Tuesday, May 27, 2008

Summer Reading


Good morning.

I guess I'm back. I'm starting to blog in my head now while I'm driving. Seeing things through not just my eyes, but through my readers' eyes. Wanting to tell you things, to share my thoughts. And that's how it started two and a half years ago.

Let's pretend we're sitting down to coffee. I don't drink a lot of it these days, being focused on my body 24-7 and all. But this morning I had to go to have blood tests before I even woke up good, so I stopped at the local Waffle House for scrambled eggs with cheese, grits, and toast with apple butter (though, apparently, they didn't know I was coming because they had somehow inexplicably allowed themselves to run out of raisin bread). And of course, I had coffee. A cup and a half. With cream and the tiniest bit of sugar. Thinking to myself, "I'll take this nice high and go home to Blog Central."

So here I am, imagining myself at my little glass-topped table (which I rarely use except to hold red flowers) sitting across from you, rambling from topic to topic in my head, with no particular order to it all.

Did I mention I've been doing a lot of reading?

Reading is the cave into which I descend when I'm depressed or trying to muddle something through. I devour books when I'm going through a crisis and escape into them when I'm trying to re-group. And not just books, but magazines. Jet and The Sun are staples -- always. And I "have to" read the occasional "scientific" piece in this or that publication (usually as a result of assigning it to students to read, really more like assigning it to myself, since most of them won't read it and I must anyway.)

But today, I'm feeling intimate, wanting to "share." So here's a few things I read recently that you might want to check out (in no particular order):

1) The Beautiful Struggle: a father, two sons, and an unlikely road to manhood by Ta-Nehisi Coates. Initially, this book hit my radar when M.Dot. wrote about it back in March. So when my daughter gave me a nice phat gift certificate to Amazon.com for Mother's Day (wotta girl!), tucked into the box with the dvd's and cd's and hummingbird feeder was this book. I scarfed it down too fast. And read almost the whole thing aloud (the sign that I'm entranced, that the words are crafted so beautifully that their sound becomes part of the experience for me). Coates is the son of the former Black Panther who founded Black Classics Press and raised his children in a sort of boot camp to implement Consciousness (a word Coates, the younger, has now taught me to capitalize). This remarkable piece of writing (M.Dot. said it was and she was MORE than right) is not just a "coming of age" story. It's a Coming of An Age story, a description of growing up poor, Black, and male in Baltimore that will (write this down now) eventually be called the sequel to Black Boy by Richard (the original man) Wright, who landed so hard on Western literature in the 20th Century, he came with a name warning us first what he was here to do.
"The words were all braggadocios, but when done with the recital, even though I was alone, I felt bigger. I'd walk outside, and my head was just a little higher, because if you do this right, if you claim to be that nigger enough, though you battle only your bedroom mirror, there is a part of you that believes. That was how I came to understand, how I came to know why all these brothers wrote and talked so big. Even the Knowledged feared the streets. But the rhyme pad was a spell book -- it summoned asphalt elementals, elder gods, and weeping ancestors, all of whom had your back. That summer, I knew...that when under the aegis of hip-hop, you never lived alone, you never walked alone."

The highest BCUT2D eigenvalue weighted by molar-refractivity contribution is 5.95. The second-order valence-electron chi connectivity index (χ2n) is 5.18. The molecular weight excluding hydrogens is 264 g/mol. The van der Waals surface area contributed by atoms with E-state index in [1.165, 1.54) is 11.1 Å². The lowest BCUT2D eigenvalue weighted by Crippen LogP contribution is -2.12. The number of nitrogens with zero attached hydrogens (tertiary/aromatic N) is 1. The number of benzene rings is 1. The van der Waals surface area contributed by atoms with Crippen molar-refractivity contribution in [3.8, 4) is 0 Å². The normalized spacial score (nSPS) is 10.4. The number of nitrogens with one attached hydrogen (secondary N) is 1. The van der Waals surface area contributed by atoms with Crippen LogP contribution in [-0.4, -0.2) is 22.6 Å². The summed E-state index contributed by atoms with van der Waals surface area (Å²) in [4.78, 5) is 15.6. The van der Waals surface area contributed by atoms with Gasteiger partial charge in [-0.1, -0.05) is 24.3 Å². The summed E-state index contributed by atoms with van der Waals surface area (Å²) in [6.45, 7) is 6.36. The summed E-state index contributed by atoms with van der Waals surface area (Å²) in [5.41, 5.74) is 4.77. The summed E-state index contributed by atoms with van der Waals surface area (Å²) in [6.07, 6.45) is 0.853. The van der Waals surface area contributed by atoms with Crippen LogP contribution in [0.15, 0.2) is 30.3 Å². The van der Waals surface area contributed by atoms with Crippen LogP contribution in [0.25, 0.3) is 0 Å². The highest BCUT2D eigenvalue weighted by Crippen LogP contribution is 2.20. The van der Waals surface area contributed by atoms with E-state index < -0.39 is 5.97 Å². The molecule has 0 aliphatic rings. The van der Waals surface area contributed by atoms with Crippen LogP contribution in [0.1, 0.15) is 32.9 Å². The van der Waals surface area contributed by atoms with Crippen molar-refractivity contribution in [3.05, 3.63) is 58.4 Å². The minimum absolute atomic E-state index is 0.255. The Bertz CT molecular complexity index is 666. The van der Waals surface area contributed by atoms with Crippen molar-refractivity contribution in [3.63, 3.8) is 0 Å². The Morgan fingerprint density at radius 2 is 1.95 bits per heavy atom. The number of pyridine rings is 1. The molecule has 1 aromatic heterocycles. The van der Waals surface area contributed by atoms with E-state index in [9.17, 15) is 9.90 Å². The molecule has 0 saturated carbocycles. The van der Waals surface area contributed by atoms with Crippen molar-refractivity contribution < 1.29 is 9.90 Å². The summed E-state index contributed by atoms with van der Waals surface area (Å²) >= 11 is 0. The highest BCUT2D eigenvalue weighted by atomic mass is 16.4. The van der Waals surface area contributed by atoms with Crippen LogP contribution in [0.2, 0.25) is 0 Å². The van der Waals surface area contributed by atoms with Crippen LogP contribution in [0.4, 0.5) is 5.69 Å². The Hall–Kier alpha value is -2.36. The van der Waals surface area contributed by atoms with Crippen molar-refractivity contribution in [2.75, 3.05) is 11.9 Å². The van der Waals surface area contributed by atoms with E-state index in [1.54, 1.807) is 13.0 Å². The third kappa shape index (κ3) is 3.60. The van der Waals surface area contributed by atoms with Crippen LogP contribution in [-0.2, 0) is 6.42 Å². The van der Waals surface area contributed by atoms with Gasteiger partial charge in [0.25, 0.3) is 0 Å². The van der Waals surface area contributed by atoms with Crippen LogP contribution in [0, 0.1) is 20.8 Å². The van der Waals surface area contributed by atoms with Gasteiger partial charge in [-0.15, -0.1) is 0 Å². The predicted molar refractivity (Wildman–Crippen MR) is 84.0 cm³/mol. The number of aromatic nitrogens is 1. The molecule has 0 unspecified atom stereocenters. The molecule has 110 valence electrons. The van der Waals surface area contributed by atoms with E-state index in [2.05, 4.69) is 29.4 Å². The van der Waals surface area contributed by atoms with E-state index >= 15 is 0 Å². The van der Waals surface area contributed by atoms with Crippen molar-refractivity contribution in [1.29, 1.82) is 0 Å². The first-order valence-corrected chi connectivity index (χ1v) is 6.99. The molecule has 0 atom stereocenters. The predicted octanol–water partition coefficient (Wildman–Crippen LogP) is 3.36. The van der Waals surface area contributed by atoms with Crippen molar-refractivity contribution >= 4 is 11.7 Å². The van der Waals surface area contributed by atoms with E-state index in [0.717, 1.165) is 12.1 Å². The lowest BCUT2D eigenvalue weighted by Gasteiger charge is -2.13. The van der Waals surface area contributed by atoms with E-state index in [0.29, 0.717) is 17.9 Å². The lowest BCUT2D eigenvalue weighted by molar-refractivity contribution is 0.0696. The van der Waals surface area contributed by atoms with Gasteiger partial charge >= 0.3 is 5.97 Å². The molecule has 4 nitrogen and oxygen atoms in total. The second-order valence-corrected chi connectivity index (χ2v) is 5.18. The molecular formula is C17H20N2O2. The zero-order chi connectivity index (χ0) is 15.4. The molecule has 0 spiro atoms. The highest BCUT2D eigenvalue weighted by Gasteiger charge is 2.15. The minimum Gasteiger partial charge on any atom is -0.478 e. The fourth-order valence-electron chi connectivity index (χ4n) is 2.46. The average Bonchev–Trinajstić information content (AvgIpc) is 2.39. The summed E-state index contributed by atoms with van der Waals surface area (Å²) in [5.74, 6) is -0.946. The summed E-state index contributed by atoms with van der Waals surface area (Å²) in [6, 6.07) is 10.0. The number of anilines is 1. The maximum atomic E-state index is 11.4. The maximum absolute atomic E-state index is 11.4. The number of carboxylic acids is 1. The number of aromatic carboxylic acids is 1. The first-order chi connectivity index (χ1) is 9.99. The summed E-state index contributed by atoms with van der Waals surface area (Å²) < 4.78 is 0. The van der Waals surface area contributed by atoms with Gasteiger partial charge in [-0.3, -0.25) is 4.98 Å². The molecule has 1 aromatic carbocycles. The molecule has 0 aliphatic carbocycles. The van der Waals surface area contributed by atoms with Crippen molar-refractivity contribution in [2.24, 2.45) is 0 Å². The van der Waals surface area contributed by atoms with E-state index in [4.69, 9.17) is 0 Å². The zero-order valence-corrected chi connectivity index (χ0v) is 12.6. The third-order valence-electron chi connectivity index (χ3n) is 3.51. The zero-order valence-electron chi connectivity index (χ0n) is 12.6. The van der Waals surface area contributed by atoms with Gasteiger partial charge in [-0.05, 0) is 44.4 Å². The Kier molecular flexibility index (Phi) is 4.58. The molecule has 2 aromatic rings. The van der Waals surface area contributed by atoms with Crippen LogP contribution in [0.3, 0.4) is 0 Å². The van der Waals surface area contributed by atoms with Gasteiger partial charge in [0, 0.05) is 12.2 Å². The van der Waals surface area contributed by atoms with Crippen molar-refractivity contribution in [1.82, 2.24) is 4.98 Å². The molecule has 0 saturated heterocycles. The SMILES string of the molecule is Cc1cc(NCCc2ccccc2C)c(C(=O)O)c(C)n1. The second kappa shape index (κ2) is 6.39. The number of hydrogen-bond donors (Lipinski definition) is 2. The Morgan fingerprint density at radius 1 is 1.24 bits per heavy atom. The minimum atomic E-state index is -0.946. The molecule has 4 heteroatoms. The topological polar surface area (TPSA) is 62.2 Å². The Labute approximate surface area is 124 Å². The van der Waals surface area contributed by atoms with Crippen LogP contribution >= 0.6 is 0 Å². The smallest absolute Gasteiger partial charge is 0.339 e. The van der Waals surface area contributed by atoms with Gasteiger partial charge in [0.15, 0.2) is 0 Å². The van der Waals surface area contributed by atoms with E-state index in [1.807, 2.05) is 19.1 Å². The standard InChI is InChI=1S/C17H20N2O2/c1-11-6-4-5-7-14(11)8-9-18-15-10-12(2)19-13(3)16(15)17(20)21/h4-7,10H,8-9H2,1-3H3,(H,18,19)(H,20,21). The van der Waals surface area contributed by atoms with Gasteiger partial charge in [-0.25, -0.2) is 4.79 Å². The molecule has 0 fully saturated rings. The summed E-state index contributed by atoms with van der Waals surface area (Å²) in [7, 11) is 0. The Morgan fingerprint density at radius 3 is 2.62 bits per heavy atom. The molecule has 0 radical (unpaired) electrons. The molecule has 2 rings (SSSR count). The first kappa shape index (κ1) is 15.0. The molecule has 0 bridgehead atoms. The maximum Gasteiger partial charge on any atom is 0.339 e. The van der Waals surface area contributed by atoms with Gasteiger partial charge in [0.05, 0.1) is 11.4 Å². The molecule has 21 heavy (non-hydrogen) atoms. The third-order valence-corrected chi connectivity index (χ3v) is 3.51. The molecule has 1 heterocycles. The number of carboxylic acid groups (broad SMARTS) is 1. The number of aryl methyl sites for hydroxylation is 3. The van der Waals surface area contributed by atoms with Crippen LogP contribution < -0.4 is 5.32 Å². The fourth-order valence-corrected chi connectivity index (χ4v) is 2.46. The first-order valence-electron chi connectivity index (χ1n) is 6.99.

2) The Tin Roof Blowdown and/or Jesus Out to Sea by James Lee Burke. Even if you don't like detective thrillers, if you read fiction, you may find, as I have that Burke is a state of the art master of description. And his topic in The Tin Roof Blowdown and in the title story of his collection Jesus Out to Sea is New Orleans during and just after Katrina hit. Burke has the credentials to do this justice since his folks have lived in New Iberia (maybe 90-minutes from The Big Easy) since 1830-something and he has the horrifying clarity of vision and cajones to write it the way it really happened. If you've got the willingness to read on after he has systematically gutted all your gentle sensibilities, then take one of these to the beach. It'll give you something to think about the next time somebody mentions Mardi Gras or beignets or jazz or the night the levees broke.
"A hurricane is supposed to have a beginning and an end. It tears the earth up, fills the air with flying trees and bricks and animals and sometimes even people, makes you roll up into a ball under a table and pray till drops of blood pop on your brow, then it goes away and lets you clean up after it, like somebody pulled a big prank on the whole town. But this one didn't work that way. It's killing in stages.

I see a diapered black baby in a atree that's only a green smudge under the water's surface. I can smell my neighbors in their attic. The odor is like a rat that has drowned in a bucket of water inside a superheated garage. A white guy floating by on an inner tube has a battery-powered radio propped on his stomach and tells us snipers have shot a policeman in the head and killed two Fish and Wildlife officers...